Friday, May 16, 2003

The NYT has an article today entitled "Keepers of Bush Image Lift Stagecraft to New Heights." Ignoring, for the moment, the snide reference to Bush's "keepers," this article touches on something that annoys me and countless others about our Fearless Leader; namely, that it all seems like a trick with smoke and mirrors.

Now, I'm well aware that any president's aides have to concern themselves with minute aspects of his image. What tie to wear, what setting for a given speech, etc. That's pretty standard in the era of television. But even before the fighter-pilot stunt on the carrier, you got the feeling that his appearances had become stunts. Here are some examples:
On Tuesday, at a speech promoting his economic plan in Indianapolis, White House aides went so far as to ask people in the crowd behind Mr. Bush to take off their ties, WISH-TV in Indianapolis reported, so they would look more like the ordinary folk the president said would benefit from his tax cut.
The White House efforts have been ambitious — and costly. For the prime-time television address that Mr. Bush delivered to the nation on the anniversary of the Sept. 11 attacks, the White House rented three barges of giant Musco lights, the kind used to illuminate sports stadiums and rock concerts, sent them across New York Harbor, tethered them in the water around the base of the Statue of Liberty and then blasted them upward to illuminate all 305 feet of America's symbol of freedom. It was the ultimate patriotic backdrop for Mr. Bush, who spoke from Ellis Island.

For a speech that Mr. Bush delivered last summer at Mount Rushmore, the White House positioned the best platform for television crews off to one side, not head on as other White Houses have done, so that the cameras caught Mr. Bush in profile, his face perfectly aligned with the four presidents carved in stone.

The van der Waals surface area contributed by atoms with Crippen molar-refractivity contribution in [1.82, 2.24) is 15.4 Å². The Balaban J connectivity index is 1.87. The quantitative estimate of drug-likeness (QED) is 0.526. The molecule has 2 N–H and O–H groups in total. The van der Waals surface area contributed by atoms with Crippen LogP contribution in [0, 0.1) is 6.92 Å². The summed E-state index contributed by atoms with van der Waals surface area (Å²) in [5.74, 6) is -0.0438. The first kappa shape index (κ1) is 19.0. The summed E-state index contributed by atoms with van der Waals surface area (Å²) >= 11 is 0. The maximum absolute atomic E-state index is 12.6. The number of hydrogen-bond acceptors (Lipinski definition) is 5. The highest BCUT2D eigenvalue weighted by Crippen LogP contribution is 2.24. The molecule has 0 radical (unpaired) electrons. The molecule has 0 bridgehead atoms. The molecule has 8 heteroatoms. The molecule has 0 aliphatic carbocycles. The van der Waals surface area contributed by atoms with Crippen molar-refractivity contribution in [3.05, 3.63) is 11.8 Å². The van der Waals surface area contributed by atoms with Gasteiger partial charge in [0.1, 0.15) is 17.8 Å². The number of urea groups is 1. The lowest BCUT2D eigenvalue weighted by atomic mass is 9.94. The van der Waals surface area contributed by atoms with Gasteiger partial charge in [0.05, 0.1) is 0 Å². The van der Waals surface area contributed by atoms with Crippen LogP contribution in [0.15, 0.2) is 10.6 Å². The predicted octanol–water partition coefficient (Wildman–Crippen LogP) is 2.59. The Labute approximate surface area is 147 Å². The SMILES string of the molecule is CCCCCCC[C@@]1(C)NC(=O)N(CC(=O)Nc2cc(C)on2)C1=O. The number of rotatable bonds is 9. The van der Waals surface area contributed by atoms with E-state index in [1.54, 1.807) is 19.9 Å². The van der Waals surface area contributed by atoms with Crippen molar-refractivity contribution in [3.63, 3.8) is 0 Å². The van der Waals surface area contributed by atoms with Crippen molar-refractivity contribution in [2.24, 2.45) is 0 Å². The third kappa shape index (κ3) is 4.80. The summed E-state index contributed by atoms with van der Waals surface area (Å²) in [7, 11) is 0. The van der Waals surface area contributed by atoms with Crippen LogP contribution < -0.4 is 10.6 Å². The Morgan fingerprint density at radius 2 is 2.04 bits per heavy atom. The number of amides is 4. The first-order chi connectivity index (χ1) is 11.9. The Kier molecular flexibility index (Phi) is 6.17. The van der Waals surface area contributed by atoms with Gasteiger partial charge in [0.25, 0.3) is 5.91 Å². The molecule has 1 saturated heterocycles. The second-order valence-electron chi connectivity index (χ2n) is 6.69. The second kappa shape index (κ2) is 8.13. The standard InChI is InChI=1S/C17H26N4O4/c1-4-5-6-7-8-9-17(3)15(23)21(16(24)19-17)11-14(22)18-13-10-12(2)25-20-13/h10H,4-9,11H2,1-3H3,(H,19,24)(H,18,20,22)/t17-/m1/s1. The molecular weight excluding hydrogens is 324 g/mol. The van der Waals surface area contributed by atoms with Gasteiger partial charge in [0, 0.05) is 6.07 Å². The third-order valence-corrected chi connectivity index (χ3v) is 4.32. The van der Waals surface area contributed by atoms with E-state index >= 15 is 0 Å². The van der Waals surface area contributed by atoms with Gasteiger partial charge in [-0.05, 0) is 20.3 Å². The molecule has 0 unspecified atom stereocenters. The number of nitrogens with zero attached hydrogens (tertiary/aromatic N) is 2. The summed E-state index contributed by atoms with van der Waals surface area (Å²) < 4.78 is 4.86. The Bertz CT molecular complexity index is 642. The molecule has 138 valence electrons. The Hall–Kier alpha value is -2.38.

And on Monday, for remarks the president made promoting his tax cut plan near Albuquerque, the White House unfurled a backdrop that proclaimed its message of the day, "Helping Small Business," over and over. The type was too small to be read by most in the audience, but just the right size for television viewers at home.

Or how about this zinger:
But even this White House makes mistakes. One of the more notable ones occurred in January, when Mr. Bush delivered a speech about his economic plan at a St. Louis trucking company. Volunteers for the White House covered "Made in China" stamps with white stickers on boxes arrayed on either side of the president. Behind Mr. Bush was a printed backdrop of faux boxes that read "Made in U.S.A.," the message the administration wanted to convey to the television audience.

I'm showing my naivete to be shocked by all this, but it smacks of a crass manipulation unrivaled by even Clinton's stunts from the past. Clinton, however, was lauded for his natural speaking ability, charisma, and poise. I imagine his aides didn't need to resort to these extreme manipulative tactics quite so often. The more Bush's aides have to scurry to cover him up, use lighting and props and stagecraft to make him look like a leader, the more they emphasize his natural failings in all these regards.


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